"Lourdes has decided she will leave. She will go to the United States and make money and send it home. She will be gone for one year, less with any luck, and come back to Honduras or she will bring her children north to be with her. It is for them she is leaving, she tells herself, but still she feels overpowered by guilt.
"Lourdes will have to split up her children. None of her family members can afford to take them both on. Belky will be left with Lourdes's mother and sister. Enrique will be left with his father, Luis, who has been separated from Lourdes for three years.
"Lourdes kneels and she kisses Belky, hugging her tightly, but she cannot face Enrique. He will remember only one thing that she says to him, ‘Don't forget to go to church this afternoon.' It is January 29, 1989. His mother steps off the porch. She walks away. ‘¿Dónde está mi mami?' Enrique cries over and over that night. ‘Where is my mom?' His mother never returns to Central America, and that decides Enrique's fate."
We Need Diverse Books: Sonia Nazario
We need diverse books because books broaden our horizons. They broaden our perspectives. That's what educators are supposed to do, take us beyond our very limited world that we know in our families, in our immediate history and take us into new worlds that are important so that we understand the broader society. And this is critical today because our society has become so diverse.
Between 1990 and 2010, we saw the largest wave of immigration numerically in our nation's history. Immigrants used to go to six states, and in the last two decades they have gone everywhere. And so we need to understand diversity because diversity, this is – these are our new neighbors in our communities throughout the United States. And without understanding diversity, without understanding our new neighbors, I think we will have a lot more conflict and polarization. So, I think with understanding, with taking people inside those worlds, we bring greater understanding, greater harmony, and greater progress.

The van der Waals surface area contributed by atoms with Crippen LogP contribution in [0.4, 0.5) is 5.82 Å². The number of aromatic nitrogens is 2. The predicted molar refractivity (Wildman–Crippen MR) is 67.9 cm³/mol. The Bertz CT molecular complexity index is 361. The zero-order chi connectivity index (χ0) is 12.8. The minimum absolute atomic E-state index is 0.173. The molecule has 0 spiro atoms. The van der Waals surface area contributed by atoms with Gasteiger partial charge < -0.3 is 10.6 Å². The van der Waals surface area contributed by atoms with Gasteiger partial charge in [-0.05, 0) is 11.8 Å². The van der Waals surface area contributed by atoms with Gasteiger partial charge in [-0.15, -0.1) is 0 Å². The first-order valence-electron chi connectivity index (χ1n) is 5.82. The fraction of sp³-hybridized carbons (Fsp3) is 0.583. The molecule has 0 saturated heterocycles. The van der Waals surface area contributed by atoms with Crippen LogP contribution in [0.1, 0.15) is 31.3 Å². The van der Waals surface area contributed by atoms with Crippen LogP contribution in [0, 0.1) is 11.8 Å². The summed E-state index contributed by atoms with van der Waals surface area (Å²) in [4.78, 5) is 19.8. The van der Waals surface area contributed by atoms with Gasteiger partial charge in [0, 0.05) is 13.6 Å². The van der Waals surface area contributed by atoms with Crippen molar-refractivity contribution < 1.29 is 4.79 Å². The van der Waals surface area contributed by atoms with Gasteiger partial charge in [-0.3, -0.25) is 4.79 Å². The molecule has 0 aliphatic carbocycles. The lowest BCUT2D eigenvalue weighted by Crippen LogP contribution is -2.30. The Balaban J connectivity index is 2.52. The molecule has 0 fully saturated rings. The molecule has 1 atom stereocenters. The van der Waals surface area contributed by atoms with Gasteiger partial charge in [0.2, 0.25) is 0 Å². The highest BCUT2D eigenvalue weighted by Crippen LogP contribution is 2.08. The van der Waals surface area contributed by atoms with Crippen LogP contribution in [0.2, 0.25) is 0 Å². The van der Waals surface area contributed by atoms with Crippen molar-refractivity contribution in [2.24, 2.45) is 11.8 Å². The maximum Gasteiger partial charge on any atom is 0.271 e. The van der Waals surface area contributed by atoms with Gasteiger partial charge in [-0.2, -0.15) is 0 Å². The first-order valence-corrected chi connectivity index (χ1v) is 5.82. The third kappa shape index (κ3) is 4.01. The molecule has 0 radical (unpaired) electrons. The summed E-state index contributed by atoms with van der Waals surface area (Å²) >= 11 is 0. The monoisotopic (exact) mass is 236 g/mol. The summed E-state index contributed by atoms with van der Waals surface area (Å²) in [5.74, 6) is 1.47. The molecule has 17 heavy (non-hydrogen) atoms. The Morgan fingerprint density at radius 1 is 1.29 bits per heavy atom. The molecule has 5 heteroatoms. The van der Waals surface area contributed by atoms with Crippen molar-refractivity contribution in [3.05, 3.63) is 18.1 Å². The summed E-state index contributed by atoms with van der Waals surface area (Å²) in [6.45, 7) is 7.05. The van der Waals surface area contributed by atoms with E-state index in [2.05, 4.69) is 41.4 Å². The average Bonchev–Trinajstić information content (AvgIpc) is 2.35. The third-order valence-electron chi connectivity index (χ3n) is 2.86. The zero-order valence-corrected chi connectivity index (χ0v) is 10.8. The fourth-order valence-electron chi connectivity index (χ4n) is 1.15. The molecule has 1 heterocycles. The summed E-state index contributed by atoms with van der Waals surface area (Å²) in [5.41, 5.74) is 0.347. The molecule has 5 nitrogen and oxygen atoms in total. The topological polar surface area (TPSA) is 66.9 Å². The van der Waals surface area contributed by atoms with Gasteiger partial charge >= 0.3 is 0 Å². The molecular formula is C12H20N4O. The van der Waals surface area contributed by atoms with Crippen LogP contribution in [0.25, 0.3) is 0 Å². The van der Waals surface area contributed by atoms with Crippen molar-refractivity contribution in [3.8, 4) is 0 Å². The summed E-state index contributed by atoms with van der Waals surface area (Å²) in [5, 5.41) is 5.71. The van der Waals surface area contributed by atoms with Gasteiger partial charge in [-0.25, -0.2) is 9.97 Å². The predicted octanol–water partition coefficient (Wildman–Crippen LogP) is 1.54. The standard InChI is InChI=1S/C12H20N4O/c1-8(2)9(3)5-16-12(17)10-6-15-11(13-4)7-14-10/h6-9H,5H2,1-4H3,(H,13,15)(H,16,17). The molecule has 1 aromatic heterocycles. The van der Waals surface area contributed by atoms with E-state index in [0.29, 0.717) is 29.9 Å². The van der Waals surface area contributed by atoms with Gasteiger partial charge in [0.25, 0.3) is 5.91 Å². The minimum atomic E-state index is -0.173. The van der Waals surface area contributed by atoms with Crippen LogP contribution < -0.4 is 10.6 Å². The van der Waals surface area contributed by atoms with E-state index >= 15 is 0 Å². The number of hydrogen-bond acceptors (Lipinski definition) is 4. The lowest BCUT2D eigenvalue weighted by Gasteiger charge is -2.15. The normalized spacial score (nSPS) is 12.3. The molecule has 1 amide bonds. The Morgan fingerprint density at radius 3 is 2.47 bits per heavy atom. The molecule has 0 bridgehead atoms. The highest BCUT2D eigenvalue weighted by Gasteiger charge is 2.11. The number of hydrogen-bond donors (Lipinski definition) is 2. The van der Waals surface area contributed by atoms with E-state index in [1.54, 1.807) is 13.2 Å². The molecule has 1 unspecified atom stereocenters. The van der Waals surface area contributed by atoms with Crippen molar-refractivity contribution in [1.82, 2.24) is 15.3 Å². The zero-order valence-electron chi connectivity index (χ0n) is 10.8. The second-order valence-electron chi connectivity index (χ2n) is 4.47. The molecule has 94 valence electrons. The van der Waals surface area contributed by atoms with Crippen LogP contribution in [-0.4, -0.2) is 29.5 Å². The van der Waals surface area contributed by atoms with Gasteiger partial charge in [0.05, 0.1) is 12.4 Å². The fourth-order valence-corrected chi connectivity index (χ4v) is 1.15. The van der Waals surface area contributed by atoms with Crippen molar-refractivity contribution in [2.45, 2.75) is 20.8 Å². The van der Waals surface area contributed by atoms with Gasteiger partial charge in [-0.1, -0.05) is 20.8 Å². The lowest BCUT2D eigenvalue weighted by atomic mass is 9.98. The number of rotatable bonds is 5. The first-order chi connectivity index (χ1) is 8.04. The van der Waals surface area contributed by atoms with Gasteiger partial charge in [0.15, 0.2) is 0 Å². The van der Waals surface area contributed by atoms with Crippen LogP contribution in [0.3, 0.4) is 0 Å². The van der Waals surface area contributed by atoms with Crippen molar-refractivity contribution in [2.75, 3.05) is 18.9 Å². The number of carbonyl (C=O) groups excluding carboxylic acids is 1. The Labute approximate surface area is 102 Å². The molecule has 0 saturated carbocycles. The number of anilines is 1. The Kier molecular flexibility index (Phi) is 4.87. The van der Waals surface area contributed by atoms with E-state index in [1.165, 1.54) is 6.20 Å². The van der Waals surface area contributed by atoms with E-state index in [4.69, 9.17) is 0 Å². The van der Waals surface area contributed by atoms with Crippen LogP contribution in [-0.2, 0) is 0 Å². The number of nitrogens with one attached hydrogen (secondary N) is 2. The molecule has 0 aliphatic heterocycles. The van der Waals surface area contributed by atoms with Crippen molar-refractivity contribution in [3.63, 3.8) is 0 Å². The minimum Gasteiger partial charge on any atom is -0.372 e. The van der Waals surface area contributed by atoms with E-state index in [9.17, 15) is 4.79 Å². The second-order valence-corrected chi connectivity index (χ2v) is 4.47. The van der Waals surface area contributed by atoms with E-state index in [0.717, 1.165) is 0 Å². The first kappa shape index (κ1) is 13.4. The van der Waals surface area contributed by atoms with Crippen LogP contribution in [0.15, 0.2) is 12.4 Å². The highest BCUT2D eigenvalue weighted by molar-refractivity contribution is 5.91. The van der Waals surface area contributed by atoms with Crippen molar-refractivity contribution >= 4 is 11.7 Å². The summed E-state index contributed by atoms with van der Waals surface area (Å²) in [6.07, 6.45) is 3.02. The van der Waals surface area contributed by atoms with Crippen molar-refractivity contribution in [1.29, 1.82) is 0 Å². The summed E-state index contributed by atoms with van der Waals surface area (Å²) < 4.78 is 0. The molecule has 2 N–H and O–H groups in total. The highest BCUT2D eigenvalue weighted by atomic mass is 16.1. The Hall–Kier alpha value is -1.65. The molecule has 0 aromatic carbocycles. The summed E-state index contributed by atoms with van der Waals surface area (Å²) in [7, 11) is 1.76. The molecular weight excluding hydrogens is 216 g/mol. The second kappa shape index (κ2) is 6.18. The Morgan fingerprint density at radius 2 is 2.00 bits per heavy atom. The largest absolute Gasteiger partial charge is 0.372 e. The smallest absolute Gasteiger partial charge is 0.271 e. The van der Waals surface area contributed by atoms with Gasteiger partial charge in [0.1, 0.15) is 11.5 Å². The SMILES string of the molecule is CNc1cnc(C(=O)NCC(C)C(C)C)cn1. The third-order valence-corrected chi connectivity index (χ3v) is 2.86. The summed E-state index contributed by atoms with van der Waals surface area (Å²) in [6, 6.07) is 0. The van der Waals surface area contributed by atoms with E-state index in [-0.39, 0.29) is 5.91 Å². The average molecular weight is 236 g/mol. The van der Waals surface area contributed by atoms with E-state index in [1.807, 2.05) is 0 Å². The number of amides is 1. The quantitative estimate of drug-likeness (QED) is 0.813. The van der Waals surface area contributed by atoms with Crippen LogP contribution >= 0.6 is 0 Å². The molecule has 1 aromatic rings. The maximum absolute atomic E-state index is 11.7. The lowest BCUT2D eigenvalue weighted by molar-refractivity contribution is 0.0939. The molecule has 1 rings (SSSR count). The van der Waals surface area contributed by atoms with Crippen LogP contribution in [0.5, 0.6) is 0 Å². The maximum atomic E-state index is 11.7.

Sonia Nazario is an award-winning journalist whose stories have tackled some of this country’s most intractable problems — hunger, drug addiction, immigration — and have won some of the most prestigious journalism and book awards.
A fluent Spanish speaker of Jewish ancestry whose personal history includes living in Argentina during the so-called dirty war, she is a passionate and dynamic speaker. She likes to say that "migration is in her blood" as both her father's and mother's families moved to Argentina to escape persecution, her father's family fleeing Christian persecution in Syria and her mother's family leaving Poland during World War II.
Nazario often is hired by school districts and universities where Enrique's Journey is being used in the classroom to launch discussions around immigration, racial discrimination, U.S. foreign policy, and other issues. Her expertise in immigration makes her as a popular speaker for legislative, legal and philanthropic audiences.
Her humanitarian efforts led to her selection as the Don and Arvonne Fraser Human Rights Award recipient from the Advocates for Human Rights in 2015. She also was named a 2015 Champion for Children by First Focus, and a 2015 Golden Door winner by HIAS Pennslyvania.
Nazario, who grew up in Kansas and in Argentina, has written extensively from Latin America and about Latinos in the United States. Enrique's Journey won more than a dozen awards, among them the Pulitzer Prize for feature writing, the George Polk Award for International Reporting, the Grand Prize of the Robert F. Kennedy Journalism Award, and the National Assn. of Hispanic Journalists Guillermo Martinez-Márquez Award for Overall Excellence. In 1998, Ms. Nazario was a Pulitzer Prize finalist for a series on children of drug addicted parents. And in 1994, she won a George Polk Award for Local Reporting for a series about hunger among schoolchildren in California.
The complete version of this biography is available on Sonia's website.